Yellow fever: One-fifth of a dose is enough to effectively protect children and people living with HIV during an outbreak

Thursday 20 April 2023
Yellow fever
After demonstrating the efficacy of fractional doses of yellow fever vaccine in the general population, Epicentre and its partners, with funding from the MSF Foundation, wanted to study whether it was possible to extend the use of partial doses to children and people living with HIV (this sub-study was co-funded by the Wellcome Trust and the UK Department for International Development). Here is an update from epidemiologist Aitana Juan Giner, who oversees the study, on the last two publications in The Lancet Infectious Diseases on this subject.
Corps éditorial

Why were you interested in fractionnal doses of yellow fever vaccine?

Aitana Juan

Aitana Juan Giner: Yellow fever epidemics affecting densely populated urban areas are a real risk. Although highly effective vaccines are available, global production capacity does not meet the needs during epidemics, often resulting in shortages. For example, in July 2016, the demand for yellow fever vaccine was greater than the globally available doses. Following an initial study in Brazil, the World Health Organization (WHO) recommended the use of fractional doses of yellow fever vaccine in shortage situations at the time.

In collaboration with the Kenya Medical Research Institute (KEMRI), the institute Pasteur in Dakar, and the WHO, Epicentre and MSF conducted a randomized, double-blind clinical trial in Mbarara, Uganda, and Kilifi, Kenya. The purpose of the trial was to assess the immunological response in people who received a fifth dose of yellow fever vaccine compared to the standard dose.

What were you able to highlight?

Aitana Juan Giner: In 2021, our first results published in The Lancet confirmed that the administration of one-fifth of the standard dose of the 4 WHO prequalified yellow fever vaccines was effective and safe, even one year after vaccination, in adults aged 18-59 years. Then, in a second phase of the study, we wanted to know if these results could be applied to children. In epidemic situations, it is indeed recommended to vaccinate children from the age of 6 months.

The clinical trial, which took place at Epicentre's research center in Mbarara, involved administering either one-fifth of a dose of the 17D-213 vaccine, one of the WHO prequalified vaccines, or a standard dose to 420 children aged 9 months to 59 months.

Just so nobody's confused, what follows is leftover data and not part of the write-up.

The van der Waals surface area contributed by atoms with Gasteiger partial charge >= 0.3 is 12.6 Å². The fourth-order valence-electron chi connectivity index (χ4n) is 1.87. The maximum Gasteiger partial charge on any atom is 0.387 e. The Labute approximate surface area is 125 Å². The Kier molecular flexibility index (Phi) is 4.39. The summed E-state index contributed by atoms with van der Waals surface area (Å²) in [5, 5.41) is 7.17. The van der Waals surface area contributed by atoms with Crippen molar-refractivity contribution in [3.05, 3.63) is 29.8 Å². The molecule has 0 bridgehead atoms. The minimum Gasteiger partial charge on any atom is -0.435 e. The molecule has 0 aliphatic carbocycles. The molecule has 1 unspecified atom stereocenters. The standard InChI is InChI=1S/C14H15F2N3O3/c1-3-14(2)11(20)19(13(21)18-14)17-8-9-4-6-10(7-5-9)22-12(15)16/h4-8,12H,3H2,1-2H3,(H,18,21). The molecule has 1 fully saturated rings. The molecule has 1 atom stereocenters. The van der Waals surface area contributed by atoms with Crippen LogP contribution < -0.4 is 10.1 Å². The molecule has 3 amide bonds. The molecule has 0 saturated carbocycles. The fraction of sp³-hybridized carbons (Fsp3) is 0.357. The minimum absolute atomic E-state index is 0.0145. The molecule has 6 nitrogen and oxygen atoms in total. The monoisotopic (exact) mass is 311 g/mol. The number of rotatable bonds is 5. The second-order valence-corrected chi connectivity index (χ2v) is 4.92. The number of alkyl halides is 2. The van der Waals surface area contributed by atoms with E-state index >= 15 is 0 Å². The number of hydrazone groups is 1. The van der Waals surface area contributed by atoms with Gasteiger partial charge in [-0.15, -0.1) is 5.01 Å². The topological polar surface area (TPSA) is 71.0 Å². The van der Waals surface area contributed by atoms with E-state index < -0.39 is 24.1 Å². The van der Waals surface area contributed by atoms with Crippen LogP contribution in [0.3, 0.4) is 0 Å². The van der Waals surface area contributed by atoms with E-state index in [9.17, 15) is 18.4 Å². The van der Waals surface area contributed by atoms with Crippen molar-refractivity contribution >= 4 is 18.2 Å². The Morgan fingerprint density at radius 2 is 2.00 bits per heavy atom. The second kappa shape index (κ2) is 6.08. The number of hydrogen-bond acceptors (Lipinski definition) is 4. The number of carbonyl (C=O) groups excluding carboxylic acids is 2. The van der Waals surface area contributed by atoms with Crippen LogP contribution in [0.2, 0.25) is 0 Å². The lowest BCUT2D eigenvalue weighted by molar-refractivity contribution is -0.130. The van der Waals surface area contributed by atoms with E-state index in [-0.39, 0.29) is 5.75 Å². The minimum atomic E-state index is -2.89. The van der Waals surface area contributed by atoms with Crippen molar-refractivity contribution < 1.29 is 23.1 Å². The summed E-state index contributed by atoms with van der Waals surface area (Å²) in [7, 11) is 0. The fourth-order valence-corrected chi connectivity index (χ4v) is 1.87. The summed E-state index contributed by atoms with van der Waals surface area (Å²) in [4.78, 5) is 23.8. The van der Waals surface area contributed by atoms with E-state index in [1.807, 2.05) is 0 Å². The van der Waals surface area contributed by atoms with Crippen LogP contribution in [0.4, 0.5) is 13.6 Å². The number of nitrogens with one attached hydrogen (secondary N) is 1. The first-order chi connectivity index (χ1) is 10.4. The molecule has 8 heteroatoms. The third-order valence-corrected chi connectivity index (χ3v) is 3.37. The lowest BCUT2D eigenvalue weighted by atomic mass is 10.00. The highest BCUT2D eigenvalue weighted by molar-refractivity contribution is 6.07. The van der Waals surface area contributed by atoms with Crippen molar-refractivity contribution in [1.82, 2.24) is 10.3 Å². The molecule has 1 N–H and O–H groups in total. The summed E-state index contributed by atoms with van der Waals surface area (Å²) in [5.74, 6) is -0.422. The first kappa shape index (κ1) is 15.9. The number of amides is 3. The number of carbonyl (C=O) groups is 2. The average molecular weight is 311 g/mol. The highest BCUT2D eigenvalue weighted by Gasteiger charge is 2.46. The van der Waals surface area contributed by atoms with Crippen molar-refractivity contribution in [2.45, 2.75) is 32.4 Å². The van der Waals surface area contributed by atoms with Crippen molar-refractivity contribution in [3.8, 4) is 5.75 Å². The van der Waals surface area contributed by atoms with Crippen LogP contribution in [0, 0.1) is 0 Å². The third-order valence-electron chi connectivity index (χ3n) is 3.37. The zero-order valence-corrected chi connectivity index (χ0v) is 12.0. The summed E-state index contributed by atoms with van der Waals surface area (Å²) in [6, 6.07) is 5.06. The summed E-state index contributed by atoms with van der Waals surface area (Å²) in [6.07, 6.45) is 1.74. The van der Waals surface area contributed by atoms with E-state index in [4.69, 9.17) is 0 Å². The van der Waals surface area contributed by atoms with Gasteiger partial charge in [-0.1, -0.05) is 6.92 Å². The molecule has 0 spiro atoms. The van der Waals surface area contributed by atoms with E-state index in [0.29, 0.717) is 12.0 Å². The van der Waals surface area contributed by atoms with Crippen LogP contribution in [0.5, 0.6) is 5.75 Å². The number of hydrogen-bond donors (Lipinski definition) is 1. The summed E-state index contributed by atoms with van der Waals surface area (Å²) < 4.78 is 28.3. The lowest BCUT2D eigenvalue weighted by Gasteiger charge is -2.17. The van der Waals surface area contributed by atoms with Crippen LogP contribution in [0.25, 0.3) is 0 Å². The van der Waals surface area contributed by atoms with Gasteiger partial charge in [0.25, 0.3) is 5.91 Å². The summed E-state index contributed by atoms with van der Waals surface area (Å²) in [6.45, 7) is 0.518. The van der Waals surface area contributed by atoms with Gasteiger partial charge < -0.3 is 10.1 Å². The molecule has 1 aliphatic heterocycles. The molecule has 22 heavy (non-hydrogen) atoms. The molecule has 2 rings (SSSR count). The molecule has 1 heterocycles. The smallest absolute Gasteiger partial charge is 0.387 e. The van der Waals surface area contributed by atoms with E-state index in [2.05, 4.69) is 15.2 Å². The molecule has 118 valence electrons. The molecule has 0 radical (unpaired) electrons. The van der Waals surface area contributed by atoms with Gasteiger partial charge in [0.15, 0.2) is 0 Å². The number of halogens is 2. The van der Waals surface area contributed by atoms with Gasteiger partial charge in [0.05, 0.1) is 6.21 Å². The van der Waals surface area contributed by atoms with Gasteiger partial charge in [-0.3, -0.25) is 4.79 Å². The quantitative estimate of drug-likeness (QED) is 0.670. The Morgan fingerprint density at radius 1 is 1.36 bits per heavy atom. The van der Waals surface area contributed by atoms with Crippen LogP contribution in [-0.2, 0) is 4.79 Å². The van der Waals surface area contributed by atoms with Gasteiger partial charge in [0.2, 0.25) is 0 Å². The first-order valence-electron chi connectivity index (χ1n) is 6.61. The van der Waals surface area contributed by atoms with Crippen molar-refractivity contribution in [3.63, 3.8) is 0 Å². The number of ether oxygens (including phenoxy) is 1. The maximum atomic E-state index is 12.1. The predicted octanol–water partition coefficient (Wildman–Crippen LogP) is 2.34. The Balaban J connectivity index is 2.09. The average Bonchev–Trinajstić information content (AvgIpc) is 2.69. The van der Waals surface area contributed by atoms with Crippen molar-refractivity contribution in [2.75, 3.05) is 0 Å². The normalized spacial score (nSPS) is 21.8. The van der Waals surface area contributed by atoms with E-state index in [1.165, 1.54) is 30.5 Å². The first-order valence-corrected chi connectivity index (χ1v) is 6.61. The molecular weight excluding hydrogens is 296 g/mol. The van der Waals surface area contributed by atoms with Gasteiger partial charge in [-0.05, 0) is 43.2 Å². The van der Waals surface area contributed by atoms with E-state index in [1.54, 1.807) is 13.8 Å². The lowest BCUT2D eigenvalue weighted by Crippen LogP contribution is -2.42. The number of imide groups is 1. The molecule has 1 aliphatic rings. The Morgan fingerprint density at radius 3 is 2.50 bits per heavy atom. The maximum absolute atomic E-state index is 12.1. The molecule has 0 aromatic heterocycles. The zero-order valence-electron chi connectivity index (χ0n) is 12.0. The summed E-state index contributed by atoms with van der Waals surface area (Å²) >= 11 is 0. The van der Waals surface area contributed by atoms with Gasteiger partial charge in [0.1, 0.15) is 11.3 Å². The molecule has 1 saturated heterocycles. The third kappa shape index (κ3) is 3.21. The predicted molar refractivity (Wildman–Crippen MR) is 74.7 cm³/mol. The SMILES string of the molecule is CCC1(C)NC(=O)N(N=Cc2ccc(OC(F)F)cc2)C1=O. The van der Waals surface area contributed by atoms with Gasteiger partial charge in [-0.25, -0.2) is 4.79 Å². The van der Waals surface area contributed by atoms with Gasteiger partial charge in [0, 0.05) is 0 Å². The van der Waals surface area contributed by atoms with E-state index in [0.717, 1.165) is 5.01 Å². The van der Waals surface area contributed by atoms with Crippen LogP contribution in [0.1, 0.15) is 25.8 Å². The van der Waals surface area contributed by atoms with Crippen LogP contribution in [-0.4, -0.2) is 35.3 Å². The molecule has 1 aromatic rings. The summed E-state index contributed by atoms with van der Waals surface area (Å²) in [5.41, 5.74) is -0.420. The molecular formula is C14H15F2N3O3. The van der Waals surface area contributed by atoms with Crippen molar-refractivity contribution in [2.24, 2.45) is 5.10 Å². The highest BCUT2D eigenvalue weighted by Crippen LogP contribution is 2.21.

The results are similar to those previously shown in adults, with high levels of seroconversion [acquisition of specific antibodies following vaccination] at 28 days and one year. However, 10 days after vaccination, a lower immune response was observed among children vaccinated with a fractional dose. At this stage, it is still difficult to know the practical implications of this data.

Meanwhile, we plan to continue the follow-up of children 5 years after vaccination, which would provide additional data on the longer-term protection of the vaccine, regardless of the dose, and feed into the upcoming the WHO recommendations on the duration of vaccine protection.

Another sub-study was conducted in parallel at KEMRI in Kenya among people living with HIV, why and what were the results?

Aitana Juan Giner: The results we have observed in the general population are not necessarily generalizable to populations living with HIV. However, given the magnitude of the HIV epidemic in sub-Saharan Africa, where yellow fever is also endemic, it was important to verify the efficacy of fractional doses in this specific population.

In the second phase of the study, between January and May 2019, Prof George M. Warimwe and his team at KEMRI vaccinated 124 people between 18 and 59 years of age, HIV positive with a CD4 count≥200cells/ml with a standard dose of 17D-213 vaccine and 126 with one fifth of the dose. Fractional doses of yellow fever vaccine met the non-inferiority criterion on day 28 post-vaccination, allowing us to state that fractional-dose recommendations can be extended to people living with HIV.

In parallel with these studies, Epicentre is participating in a clinical trial to determine the minimum effective dose of vaccine; results are expected soon.

Learn more about yellow fever

Yellow fever is an acute viral hemorrhagic fever transmitted by certain mosquitoes. It is estimated to cause 30,000 deaths per year, primarily in sub-Saharan Africa and is increasing in Central and South America. Although it causes few or no symptoms in many people, a small percentage of those infected develop severe forms of the disease, resulting in internal bleeding and severe liver and kidney damage. About half of those who reach this stage of yellow fever die within a few days.


photo credit : Caroline Thirion/MSF

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Référence profils

Read the publications

Immunogenicity and safety of fractional doses of 17D-213 yellow fever vaccine in HIV-infected people in Kenya (YEFE): a randomised, double-blind, non-inferiority substudy of a phase 4 trial.

Journal Reference: The Lancet. Infectious diseases 2023 Apr 28; . doi: 10.1016/S1473-3099(23)00114-7. Epub 2023 04 28

Immunogenicity and safety of fractional doses of 17D-213 yellow fever vaccine in children (YEFE): a randomised, double-blind, non-inferiority substudy of a phase 4 trial.

Journal Reference: The Lancet. Infectious diseases 2023 Apr 28; . doi: 10.1016/S1473-3099(23)00131-7. Epub 2023 04 28
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